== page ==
Green Charge: The Energy Storage Startup Transforming A $100 Billion Market
The energy storage industry has grown to become a $100 billion market, projected to reach $250 billion by 2040.
This massive valuation is due, in part, to more than 50% of consumer energy bills being attributed to peak hour charges. Noticing the need to make energy usage more affordable and efficient, paired with a passion to improve the planet, one entrepreneur launched a company aimed at transforming the way we use energy.
Founded in 2009 by Vic Shao, Green Charge Networks designs and installs commercial energy storage systems. Their mission is to empower businesses, municipalities, and schools of all scales to use energy more efficiently, by limiting carbon emissions and minimizing costs through servicing energy storage. Energy storage is designed to help avoid drawing energy from the grid during peak hours, instead charging itself during regular hours when energy is cheaper. By using energy storage as a method to balance peak power demands, power efficiency increases. This subsequently reduces demand charges, reduces capital expenditures for service upgrades, and improves the planet by decreasing the usage of power plants.
Green Charge was the first to market with an ROI-driven energy storage product. Now, the company stands as the largest provider of commercial energy storage in the country, boasting a growing portfolio of 48 MWh of battery storage projects deployed or under construction across more than 150 sites. In addition to expanding their reach, the startup has successfully helped customers across the United States cut the cost of their electric bills by up to 30%.
To date, Green Charge has raised over $56 million in two rounds of funding. In May, Green Charge was acquired by global energy power Engie, an industry-leading battery storage company. Leveraging an innovative suite of patented software algorithms and smart data, Green Charge deploys, owns, operates, and optimizes battery systems across both private and public sectors.
n 2015, the company won the coveted Energy Storage North America Innovation Award for for their 20MWh California Schools and Utility Trust program. This was the second consecutive year Green Charge received the award.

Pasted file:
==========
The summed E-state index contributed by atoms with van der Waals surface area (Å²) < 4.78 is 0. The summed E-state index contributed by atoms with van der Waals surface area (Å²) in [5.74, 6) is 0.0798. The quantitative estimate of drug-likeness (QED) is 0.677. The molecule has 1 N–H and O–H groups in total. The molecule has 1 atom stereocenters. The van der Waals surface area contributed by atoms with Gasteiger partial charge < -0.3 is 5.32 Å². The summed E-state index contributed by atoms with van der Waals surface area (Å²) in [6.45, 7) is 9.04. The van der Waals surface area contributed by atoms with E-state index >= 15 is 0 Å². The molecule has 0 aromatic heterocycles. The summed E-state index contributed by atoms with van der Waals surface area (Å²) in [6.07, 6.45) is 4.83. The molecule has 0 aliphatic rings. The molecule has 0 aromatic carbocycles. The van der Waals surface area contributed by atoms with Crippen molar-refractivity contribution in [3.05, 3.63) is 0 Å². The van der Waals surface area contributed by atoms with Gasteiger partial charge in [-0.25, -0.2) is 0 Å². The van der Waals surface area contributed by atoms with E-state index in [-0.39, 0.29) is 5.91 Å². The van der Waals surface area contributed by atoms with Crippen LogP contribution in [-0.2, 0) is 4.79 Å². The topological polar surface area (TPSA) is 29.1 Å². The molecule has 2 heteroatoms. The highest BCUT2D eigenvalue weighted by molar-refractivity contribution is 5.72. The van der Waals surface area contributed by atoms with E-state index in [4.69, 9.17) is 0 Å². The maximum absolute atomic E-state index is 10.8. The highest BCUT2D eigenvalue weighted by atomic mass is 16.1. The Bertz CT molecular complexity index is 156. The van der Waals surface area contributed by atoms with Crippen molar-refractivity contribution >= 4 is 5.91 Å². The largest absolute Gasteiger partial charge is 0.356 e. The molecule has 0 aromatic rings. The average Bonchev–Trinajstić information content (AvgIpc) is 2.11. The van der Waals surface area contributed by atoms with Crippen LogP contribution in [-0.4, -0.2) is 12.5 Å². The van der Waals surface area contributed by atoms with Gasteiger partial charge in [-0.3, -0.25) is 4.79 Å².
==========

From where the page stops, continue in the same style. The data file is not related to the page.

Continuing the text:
I spoke with Green Charge CEO and Founder Vic Shao about the vision behind his company, the future of energy storage and his plans to preserve the planet while saving millions of dollars in the process.
With debates about climate change increasing and clean energy being a hot topic — What specific void or opportunity did you discover that prompted the idea behind Green Charge?
Vic Shao: Energy storage is not a new idea – the Department of Energy (DOE) has been experimenting with it for decades. But it’s always large, grid-scale, installed on the utility side of the meter. This has never grown out of the lab stage after decades of toying around. The problem is that utilities and governments simply don’t have the capital to deploy at scale. The opportunity, and the main idea behind Green Charge, is that energy storage requires collaboration on both sides of the meter. And why would the private sector customer want anything to do with storage? Because it has a business case – there’s a known ROI to an energy storage project. The trigger for customer benefits is the idea of reducing demand charges. But, fundamentally, storage is a technology that increases the efficiency of the distribution grid, and if we can build it at scale, then everyone benefits – from ratepayers to the utilities.
Beyond saving money and better managing energy use — What is the bigger picture benefit of utilizing an energy storage company like Green Charge?
Vic Shao: Commercial and industrial organizations can benefit from adding energy storage to their sustainability plans, from increasing the use of renewables and adding resilience to cutting demand charges and supporting the grid. Additionally, pairing solar and energy storage holds significant potential to drive a transformation of the electricity grid and industry. As the technologies and vendors continue to mature, it is expected that further declines in cost will enable a greater number of customers to benefit from solar and storage solutions.
Seeing the growth of companies like Tesla and Solar City, people are noticing the true earning potential of clean energy — Do you see more cities & companies being open to implementing smarter solutions for providing clean energy or turning to better ways to preserve power?
Vic Shao: Yes, because clean energy not only promotes lower cost, but it also improves resiliency and ROI. For example, a combined solar and storage solution can be configured to enable an island-able microgrid for a C&I facility with the potential to power critical loads indefinitely. Combining a clean energy solution can reduce project development costs. including customer acquisition, permitting, installation and grid interconnection.